Common Relationship Problems after Baby

There’s a reason TV chat show hosts always warn against having to a baby to save a relationship, it’s because this amazing event can put an incredible strain on your partnership. Although not often talked about the majority of couples find that they face friction, resentment and arguments once a new baby enters the home.
Of course there is that bond that can’t be broken as the three of you become a family unit, yet the practical side of parenthood does leave us with a little conflict.

Here are the most common problems:

Time Together
You will probably be used to spending time together doing nothing, now every second must be accounted for as one little person needs you 24/7. If with paternity and maternity leave it is impossible to truly relax until the baby is in a good night-time routine.

After everything your body has been through intimacy may be the last thing on your mind and it is recommended you wait 6 weeks too. This can put a strain on some relationships where partners have relied on this to maintain a close relationship.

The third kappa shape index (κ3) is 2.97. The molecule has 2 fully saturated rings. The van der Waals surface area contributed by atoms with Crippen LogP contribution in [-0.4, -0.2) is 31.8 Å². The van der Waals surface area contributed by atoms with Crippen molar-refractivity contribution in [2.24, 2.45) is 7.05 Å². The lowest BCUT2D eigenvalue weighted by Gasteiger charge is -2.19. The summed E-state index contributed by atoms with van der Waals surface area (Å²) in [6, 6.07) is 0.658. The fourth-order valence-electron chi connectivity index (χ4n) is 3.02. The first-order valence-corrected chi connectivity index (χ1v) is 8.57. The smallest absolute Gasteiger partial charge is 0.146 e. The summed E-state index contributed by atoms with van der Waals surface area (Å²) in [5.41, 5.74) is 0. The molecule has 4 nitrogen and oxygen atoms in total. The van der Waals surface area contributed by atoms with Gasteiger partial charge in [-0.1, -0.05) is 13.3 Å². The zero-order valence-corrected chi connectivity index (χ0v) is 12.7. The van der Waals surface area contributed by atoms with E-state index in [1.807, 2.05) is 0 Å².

Without clear ideas of responsibility conflict can arise. He may expect you to complete the housework as you’re not at work whereas you may long for him to come home just so you benefit from an extra pair of hands. Some partners forget just how hard it is looking after a baby without throwing in housework on top, the days of finishing work and putting your feet up til bedtime are gone.

Breast is of course best for the baby but it does come with its drawbacks until you are at the stage where you can express. You can swap nightshifts or enjoy just one entire night’s sleep as your partner doesn’t have the means to take over. This can cause resentment as you see them awake fresh as a daisy every morning but it won’t last forever.

Being prepared is the key towards tackling these problems, it’s best to talk about them when you have time before the birth of your baby. Discuss responsibility, make plans for time together and make a promise that you’ll snuggle a bit in the first six weeks.

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